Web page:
Volvo prototype LX03: the intelligent future of constructionPublished 11/3, 2022 at 09:15
This fully autonomous, battery electric prototype by Volvo Construction Equipment is the first real world example of a self-learning concept wheel loader with the brains to make decisions, perform tasks and interact with humans.
It is also the first time ever a Lego Technic model has been turned into a real machine. While not commercially available, engineers expect that valuable insights from the LX03 will feed into applications for today and tomorrow.
Inspired by a concept devised by Volvo CE and Lego Technic engineers and designers, the Volvo LX03 is a remarkable milestone breaking new ground in smart construction technology. It represents both the next stage in Volvo CE’s exploration into machine intelligence and its determination to decarbonise the construction industry. What started out as an exciting project between designers and engineers at the two companies to explore the potential for future construction, evolved over time with the help of a team of children into what became the successful launch of the ‘42081 Lego Technic Concept Wheel Loader Zeux’.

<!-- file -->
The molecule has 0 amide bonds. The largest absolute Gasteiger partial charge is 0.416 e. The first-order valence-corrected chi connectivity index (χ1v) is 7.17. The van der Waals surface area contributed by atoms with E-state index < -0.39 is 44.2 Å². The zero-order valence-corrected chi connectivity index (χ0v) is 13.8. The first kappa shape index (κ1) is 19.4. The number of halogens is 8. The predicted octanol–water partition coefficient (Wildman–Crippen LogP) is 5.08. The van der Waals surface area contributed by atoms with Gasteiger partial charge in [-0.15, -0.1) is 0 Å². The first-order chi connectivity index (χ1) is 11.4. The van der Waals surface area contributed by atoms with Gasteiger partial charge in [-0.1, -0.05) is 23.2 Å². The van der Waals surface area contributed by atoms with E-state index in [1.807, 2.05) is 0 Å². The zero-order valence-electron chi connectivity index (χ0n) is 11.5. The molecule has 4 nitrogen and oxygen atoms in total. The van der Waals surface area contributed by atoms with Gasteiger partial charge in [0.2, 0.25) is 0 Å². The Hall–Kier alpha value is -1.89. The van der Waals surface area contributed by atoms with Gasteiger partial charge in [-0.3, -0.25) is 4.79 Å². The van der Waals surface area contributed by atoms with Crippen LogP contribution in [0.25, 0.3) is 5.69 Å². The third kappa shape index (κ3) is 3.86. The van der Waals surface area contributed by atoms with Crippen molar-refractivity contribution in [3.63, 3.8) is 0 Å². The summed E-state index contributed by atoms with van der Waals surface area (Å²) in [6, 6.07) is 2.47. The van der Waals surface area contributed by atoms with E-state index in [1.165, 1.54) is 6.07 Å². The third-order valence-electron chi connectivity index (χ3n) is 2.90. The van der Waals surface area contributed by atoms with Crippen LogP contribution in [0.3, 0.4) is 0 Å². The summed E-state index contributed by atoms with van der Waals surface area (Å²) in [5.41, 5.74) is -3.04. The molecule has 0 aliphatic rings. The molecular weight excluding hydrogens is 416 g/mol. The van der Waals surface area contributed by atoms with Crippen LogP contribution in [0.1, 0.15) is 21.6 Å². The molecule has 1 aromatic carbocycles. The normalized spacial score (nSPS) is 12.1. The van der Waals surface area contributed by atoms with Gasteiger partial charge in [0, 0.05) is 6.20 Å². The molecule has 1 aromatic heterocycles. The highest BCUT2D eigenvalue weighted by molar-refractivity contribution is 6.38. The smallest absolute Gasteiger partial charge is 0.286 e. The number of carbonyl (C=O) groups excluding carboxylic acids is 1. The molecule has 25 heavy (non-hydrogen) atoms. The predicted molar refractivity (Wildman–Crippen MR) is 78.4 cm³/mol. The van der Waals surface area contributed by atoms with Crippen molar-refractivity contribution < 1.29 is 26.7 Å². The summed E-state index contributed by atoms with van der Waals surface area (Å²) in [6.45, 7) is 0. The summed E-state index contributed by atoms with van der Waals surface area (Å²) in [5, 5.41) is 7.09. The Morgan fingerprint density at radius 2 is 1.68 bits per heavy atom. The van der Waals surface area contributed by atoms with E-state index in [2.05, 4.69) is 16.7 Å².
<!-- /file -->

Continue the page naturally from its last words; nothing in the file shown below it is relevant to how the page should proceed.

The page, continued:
The prototype LX03 has been built by a dedicated team of engineers, programmers and workshop technicians from Volvo CE sites in Eskilstuna, Sweden and Konz, Germany, in collaboration with the design team in Gothenburg, Sweden. It is a 5t wheel loader that has been developed as a modular concept, with the capability of being made larger or smaller with just one or two changes to the manufacturing process. It also shares its driveline with the ‘L25 Electric’, making it a zero emission, low noise machine with a run time of up to 8h, depending on its application.
The LX03 is designed to be a smart and safe worker, equipped with a brain that has the capacity to adapt to different scenarios, to make decisions in real time, and, most importantly, collaborate with humans. It can be programmed by customers to complete heavy, repetitive, or dangerous tasks, thereby reducing the need for a human on site.